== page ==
Fun fact: Nad’s was named after Sue’s daughter (presumably the most hairy one), which is one of the most maternal things you could ever do as a mother. A family that Nad’s together, stays together, unless flushed with warm water and wiped carefully to dissolve any sticky residue.
One of the marketing angles for the product was that it was made with natural ingredients. In a segment they even threatened to eat the product right in front of our eyes. I didn’t believe it – but there they went! Dipping their finger in it and putting it in their mouths. Going by their website and new commercials, it looks like they don’t encourage you to try eat it anymore, maybe they got sued after too many customers tried to eat the Nad’s AFTER they used it.
One of the many iterations of the infomercial featured a couple of American women talking about rummaging through their friend’s grubby bathroom cabinet – as you do – and screaming “YOU HAVE NAD’S???” I’m always rummaging through my friends bathrooms and screaming over my shoulder “YOU HAVE HANNIGANS HEMORRHOID CREAM??”
Then, in an incredible twist, Sue turns up to surprise the two women! Omg it’s the creator of this wax that I’ve used a couple of times!! Ekkkk, sign my hairless chest! This was the infomercial that really sold Nad’s to the difficult to crack US market. Turns out early 2000s Americans hated body hair on women as much as Australians and New Zealanders did!
Unwanted facial hair
If the evidence of real-life unedited video footage of women Nadding wasn’t enough to prove that it works, they also decided to turn heads of all the yet-to-be-woke early Y2K generation and bring out a woman who lived with excessive facial hair.
Sue and an American host sit at a table with another woman. She has something to show the host: she opens the front of her jacket pocket for some reason and pulls out a picture.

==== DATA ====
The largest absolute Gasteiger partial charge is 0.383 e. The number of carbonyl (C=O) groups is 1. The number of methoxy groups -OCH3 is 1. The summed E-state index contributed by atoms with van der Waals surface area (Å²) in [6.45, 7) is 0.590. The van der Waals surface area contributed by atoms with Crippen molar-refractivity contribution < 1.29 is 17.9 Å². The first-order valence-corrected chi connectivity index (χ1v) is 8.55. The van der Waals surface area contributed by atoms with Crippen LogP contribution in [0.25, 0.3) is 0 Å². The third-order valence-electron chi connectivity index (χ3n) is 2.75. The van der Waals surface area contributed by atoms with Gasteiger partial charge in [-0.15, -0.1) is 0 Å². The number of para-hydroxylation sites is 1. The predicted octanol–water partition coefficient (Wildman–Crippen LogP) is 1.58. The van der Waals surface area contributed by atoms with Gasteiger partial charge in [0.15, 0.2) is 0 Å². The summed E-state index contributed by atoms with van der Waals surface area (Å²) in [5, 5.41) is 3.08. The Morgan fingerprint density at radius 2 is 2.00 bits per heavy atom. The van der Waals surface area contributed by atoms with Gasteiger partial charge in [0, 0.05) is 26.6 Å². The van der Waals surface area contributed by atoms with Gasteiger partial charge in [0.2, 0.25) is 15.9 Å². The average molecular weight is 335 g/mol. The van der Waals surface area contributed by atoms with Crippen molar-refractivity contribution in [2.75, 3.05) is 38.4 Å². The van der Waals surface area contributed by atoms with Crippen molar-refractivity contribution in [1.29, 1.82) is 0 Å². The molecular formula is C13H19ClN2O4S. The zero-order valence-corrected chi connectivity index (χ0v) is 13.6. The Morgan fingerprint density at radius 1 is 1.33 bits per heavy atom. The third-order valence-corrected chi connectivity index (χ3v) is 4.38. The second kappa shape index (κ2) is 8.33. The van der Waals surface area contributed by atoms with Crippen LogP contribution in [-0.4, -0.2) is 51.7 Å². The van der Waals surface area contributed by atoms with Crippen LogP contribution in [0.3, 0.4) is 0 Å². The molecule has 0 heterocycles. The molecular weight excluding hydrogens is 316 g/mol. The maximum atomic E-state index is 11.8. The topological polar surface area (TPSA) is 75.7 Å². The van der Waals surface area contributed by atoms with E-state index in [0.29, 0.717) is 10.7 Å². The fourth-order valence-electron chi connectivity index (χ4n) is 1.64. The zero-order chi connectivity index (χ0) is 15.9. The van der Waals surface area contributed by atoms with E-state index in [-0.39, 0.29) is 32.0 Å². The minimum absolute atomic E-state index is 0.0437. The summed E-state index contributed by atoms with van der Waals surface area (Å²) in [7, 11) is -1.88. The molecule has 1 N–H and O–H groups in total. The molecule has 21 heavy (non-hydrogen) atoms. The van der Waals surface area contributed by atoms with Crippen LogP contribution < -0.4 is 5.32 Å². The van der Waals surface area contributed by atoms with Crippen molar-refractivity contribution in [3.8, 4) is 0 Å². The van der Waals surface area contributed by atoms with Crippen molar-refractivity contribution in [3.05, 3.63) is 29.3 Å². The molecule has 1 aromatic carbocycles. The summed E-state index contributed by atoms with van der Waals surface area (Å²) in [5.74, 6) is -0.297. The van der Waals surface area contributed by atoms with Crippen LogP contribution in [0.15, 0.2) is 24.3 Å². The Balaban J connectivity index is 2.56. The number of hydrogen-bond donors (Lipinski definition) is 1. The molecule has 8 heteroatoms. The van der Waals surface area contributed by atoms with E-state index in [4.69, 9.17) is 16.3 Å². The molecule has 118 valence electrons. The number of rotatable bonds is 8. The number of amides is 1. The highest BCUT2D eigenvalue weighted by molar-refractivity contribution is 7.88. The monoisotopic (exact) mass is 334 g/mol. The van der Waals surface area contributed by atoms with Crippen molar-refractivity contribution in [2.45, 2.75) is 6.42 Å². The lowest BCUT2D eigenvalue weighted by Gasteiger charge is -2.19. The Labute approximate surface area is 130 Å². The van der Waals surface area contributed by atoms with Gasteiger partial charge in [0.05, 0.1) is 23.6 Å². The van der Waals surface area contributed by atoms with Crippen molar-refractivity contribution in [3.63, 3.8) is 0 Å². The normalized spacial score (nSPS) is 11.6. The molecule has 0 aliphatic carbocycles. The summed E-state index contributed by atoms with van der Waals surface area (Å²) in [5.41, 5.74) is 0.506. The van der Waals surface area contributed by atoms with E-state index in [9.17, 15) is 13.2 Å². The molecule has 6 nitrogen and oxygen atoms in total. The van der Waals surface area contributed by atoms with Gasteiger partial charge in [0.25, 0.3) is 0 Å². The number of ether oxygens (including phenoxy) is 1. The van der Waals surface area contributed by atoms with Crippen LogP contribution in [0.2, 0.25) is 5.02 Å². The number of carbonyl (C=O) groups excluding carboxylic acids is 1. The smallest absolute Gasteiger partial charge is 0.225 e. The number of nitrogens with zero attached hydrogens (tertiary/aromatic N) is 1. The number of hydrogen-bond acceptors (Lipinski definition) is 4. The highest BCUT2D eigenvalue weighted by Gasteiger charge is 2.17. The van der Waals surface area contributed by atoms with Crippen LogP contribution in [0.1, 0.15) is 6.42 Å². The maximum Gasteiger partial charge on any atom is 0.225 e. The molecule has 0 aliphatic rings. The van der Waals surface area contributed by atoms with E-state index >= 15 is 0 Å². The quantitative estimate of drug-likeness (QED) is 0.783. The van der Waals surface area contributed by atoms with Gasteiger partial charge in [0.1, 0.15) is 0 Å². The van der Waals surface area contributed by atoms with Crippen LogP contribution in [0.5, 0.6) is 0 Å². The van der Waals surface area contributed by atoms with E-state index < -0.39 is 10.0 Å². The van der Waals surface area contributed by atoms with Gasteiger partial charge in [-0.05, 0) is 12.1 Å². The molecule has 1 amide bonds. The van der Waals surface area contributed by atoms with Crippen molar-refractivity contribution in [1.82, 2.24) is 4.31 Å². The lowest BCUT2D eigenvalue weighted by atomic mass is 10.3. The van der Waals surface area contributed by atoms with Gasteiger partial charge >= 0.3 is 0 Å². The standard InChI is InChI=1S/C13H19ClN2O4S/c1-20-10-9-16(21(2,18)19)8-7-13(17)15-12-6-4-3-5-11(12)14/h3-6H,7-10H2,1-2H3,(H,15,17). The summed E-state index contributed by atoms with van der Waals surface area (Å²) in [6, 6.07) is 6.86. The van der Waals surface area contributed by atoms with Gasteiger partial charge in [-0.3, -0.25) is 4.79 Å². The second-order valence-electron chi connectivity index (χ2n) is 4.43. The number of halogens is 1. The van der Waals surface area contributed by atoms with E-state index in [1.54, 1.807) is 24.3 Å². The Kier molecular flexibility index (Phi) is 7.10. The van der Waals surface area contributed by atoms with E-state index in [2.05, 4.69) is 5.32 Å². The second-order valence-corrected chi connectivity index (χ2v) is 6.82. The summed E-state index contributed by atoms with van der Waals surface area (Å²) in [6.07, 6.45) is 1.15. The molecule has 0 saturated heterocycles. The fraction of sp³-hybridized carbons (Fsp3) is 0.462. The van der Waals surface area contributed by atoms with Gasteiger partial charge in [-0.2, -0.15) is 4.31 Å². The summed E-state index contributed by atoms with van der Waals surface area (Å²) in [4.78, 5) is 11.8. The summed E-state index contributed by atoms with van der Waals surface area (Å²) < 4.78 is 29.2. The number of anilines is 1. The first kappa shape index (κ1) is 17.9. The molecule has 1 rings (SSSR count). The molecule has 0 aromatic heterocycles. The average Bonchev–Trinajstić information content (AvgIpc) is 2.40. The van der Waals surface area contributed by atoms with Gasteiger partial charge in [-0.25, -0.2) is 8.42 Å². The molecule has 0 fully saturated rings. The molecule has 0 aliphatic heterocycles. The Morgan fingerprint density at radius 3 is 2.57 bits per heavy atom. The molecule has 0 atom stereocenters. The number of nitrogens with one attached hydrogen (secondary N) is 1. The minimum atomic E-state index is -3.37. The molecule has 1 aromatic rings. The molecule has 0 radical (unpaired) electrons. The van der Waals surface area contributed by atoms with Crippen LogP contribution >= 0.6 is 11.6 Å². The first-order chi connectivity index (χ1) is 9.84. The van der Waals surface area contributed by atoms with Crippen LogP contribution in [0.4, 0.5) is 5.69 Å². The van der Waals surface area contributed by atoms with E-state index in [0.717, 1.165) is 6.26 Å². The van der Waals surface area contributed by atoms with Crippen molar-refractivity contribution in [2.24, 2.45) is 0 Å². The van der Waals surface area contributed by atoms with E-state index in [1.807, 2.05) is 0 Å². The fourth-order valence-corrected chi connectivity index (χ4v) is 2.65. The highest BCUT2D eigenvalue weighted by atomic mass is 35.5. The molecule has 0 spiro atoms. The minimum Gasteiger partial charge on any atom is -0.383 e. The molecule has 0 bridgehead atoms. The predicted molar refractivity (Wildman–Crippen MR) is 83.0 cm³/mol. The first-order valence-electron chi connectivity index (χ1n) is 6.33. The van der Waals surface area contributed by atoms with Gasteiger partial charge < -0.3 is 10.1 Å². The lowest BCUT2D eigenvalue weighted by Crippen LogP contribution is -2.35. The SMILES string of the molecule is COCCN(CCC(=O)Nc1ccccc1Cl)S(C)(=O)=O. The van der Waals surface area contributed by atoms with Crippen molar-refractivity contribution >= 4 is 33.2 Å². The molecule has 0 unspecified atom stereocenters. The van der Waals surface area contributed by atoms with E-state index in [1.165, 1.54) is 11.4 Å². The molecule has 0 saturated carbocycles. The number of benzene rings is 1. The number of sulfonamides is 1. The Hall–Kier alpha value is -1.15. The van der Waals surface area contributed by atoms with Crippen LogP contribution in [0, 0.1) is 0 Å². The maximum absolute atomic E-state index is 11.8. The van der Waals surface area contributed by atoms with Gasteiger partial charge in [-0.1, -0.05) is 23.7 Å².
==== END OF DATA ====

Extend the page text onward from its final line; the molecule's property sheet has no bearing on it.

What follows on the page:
Crash zoom on the American host: “That is incredible!”
Mary Ann Roth lived with long facial hair around her chin and lip. She had accepted this was her life and didn’t see the point in dealing with constant removal and upkeep just to keep everyone else in her life happy. One day, Mary Ann’s mother gave her a jar of Nad’s and a magazine article about Sue – Mary Ann faxed Sue and the creator of Nad’s invited her straight over for a Nadding session.
She Nadded Mary Ann’s face for us right on camera, wowing us with a before and after. Mary Ann’s subtle delivery of her comments are the best part of this infomercial. With a very practised, fake smile she says “My mother… was so ecstatic and happy… Yes it was worth it to see my mother’s face.” Ahh the things we do just to make our mothers happy.
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Since the launch of Nad’s, Sue Ismeil has created a $42 million dollar beauty empire, winning multiple Women in Business awards, funding over half a million dollars for research into the connection between hormones and depression in women, and donating thousands to charitable causes. She also personally donated $10,000 to a family whose daughter suffered from a large birthmark and excessive hair covering 40% of her face. Not bad for a little jar of sticky green syrup.
The Nad’s infomercial was my first introduction to hair removal. These days I wax and thread monthly but recently have been inspired to grow out my armpit hair. I’ve tried everything on the market but something inside me stops me ever reaching for the Nad’s on the supermarket shelf. The suspicious Sally in me was always taught to never trust anything in an informercial – I know that glitter star-wipe from the before and after images are just optical distractions. Those steak knives? They will go blunt. That ladder, it won’t transform and that hair removal product? That can’t be eaten.